As we've mentioned over the past few months the LNG carriers are one of the few shipping lines that can get away with naming their own price. No idea how long it lasts, ships are under construction right now,* but for the moment they are making money,
Amid the ongoing trade war between the U.S. and China, it seems that Beijing may be getting the short end of the stick already. On Sunday, the People’s Bank of China said it was cutting the reserve requirement ratio for most banks by 100 basis points, which will result in an injection of 750 billion yuan ($109.2 billion) in cash into China’s banking system. The move is intended to provide easier lending and more liquidity in China's economy as the impact of U.S. sanctions start to hit manufacturing and the overall economy.*See for example Teekay who just took delivery of their second ice-breaking LNG carrier, the Rudolf Samoylovich which joins their Eduard Toll.
Not business as usual
Several analysts are claiming that the ratio move shows China is getting nervous about a protracted trade war with the U.S. However, if China is getting the jitters, the official tone coming out of Beijing is more stiff lipped defiance. The government claims in a 71-page paper that it’s not afraid of a trade war and that its economy is “heavily resilient.”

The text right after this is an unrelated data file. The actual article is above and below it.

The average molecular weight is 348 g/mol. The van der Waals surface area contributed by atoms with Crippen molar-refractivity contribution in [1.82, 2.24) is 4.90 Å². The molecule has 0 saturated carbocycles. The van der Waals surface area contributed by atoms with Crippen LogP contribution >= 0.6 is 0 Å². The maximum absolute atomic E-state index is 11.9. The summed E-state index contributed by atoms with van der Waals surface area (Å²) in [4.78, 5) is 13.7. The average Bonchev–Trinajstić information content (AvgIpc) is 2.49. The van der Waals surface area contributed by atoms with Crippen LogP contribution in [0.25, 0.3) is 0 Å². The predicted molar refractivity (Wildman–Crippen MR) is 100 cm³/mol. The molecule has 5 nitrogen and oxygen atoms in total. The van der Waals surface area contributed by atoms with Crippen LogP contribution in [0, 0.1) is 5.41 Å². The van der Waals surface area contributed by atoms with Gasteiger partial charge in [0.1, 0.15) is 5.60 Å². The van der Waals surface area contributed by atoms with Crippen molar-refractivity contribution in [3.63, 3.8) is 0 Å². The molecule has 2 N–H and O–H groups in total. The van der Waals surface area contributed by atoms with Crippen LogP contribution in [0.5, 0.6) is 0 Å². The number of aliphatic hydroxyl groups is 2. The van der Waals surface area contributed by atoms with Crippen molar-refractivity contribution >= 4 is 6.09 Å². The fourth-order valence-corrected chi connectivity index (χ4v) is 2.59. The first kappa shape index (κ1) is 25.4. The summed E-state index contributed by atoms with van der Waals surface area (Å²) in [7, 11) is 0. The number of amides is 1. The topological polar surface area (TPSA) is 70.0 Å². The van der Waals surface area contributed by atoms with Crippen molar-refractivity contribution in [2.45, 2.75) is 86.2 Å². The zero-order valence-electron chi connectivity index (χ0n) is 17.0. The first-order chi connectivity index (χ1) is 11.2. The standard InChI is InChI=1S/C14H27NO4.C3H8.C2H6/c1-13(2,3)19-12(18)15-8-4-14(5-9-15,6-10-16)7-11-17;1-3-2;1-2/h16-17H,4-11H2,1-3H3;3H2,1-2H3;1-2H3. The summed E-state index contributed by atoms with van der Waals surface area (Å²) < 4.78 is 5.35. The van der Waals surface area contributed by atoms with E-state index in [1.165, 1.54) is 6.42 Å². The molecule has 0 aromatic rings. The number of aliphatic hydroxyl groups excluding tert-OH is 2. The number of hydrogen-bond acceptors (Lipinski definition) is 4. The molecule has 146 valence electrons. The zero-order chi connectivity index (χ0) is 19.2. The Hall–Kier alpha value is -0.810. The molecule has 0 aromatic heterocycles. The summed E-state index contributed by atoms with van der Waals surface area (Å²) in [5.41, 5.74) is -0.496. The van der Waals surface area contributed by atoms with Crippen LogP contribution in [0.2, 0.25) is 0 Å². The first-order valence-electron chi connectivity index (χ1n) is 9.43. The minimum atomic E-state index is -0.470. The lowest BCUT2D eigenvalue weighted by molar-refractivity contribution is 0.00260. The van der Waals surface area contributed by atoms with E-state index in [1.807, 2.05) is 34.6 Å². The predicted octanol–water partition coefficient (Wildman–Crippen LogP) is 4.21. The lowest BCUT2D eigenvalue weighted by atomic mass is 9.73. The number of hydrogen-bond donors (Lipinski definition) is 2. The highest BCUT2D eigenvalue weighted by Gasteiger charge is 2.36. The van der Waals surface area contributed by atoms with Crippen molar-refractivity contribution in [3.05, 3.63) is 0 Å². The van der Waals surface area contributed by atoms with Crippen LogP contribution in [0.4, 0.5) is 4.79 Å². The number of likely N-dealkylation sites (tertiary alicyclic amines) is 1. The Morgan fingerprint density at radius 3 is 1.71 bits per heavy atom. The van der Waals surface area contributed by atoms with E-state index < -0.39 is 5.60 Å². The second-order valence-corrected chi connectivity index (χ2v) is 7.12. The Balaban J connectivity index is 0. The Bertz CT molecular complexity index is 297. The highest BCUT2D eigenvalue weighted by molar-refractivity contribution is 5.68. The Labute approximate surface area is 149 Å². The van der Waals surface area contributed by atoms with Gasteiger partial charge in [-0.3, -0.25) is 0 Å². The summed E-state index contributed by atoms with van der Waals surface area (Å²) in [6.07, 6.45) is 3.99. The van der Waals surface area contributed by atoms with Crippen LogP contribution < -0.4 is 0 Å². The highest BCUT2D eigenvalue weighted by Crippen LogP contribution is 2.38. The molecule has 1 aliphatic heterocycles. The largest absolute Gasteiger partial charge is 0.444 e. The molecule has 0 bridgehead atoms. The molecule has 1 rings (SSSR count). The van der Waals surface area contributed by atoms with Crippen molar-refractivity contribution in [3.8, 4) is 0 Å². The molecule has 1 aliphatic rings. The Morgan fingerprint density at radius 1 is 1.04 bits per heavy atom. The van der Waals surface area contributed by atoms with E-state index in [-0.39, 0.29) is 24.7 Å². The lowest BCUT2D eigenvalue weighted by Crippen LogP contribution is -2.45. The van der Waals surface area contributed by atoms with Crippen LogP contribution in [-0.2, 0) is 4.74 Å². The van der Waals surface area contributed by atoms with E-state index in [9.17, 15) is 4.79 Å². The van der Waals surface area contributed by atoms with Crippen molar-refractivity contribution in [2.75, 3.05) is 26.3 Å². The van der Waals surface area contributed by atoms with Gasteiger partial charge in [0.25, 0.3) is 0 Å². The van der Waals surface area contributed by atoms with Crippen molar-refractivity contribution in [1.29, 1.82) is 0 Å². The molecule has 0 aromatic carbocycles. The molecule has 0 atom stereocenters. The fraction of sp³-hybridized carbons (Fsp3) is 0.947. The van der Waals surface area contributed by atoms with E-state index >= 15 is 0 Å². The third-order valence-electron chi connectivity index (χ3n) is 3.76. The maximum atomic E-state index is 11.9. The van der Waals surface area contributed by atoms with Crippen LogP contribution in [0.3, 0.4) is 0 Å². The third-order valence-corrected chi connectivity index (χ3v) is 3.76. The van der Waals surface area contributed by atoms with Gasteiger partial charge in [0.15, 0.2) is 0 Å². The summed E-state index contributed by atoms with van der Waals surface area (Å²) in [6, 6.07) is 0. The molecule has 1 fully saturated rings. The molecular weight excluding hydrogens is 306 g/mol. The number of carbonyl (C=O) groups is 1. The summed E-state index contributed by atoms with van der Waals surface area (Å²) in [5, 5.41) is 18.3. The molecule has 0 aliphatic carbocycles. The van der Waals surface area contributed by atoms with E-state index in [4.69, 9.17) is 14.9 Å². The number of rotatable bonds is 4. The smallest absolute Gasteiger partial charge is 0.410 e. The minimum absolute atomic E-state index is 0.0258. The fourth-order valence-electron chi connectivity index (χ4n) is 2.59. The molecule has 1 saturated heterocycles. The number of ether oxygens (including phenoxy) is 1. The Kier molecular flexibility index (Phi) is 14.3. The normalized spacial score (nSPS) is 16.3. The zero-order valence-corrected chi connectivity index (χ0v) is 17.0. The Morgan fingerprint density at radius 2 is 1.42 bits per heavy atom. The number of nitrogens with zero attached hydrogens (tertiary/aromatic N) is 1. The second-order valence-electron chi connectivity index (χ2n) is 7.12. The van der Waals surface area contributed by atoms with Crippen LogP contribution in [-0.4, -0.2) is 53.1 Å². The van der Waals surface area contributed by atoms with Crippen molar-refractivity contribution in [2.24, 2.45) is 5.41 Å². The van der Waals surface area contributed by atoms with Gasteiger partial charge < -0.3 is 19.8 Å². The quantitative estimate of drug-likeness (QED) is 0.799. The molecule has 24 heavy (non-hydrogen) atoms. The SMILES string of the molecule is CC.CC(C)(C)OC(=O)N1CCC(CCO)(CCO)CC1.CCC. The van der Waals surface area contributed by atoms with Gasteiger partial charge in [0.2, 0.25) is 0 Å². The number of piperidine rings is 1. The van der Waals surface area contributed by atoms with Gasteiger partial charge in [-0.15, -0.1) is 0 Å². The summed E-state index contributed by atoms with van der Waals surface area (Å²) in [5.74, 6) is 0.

Fraser Howie, an independent analyst and China watcher told CNBC on Monday that "China is probably facing its worst period since the global financial crisis.”
“All news is against it,” he said. "They certainly want to play down any talks of panic or near panic ... but they're clear it's not business as usual in China.”
Bloomberg News said in a report that the Bank of China move was understandable as a short-term response to a more challenging growth environment, but it risks being another attempt to crank up an old economic- model whose effectiveness has declined and whose unfavorable side effects could increase. The bank move also could be a preemptive step to avoid massive outflows of investor money from its financial system if the trade war continues.
On the energy front, China has already blinked, maybe even twice. First, it conceded in August by removing U.S. oil imports from a list of possible duties. Two months earlier, China - perhaps trying to either intimate U.S. oil producers (who have been largely supportive of Trump’s policies thus far) who would in turn pressure President Trump, or either by pressuring Trump directly, indicated it would levy a 25 percent duty on U.S. oil imports....MORE
Mitsui Osk Lines (MOL) just took delivery of a similar ARC 7 class making seven or eight of these ships capable of breaking 1.8 metre ice hauling Yamal gas. There are two more on the way.
Here's last February's "Arctic Doings: "Teekay’s New Icebreaking LNG Carrier ‘Eduard Toll’ Makes Historic Northern Sea Route Passage".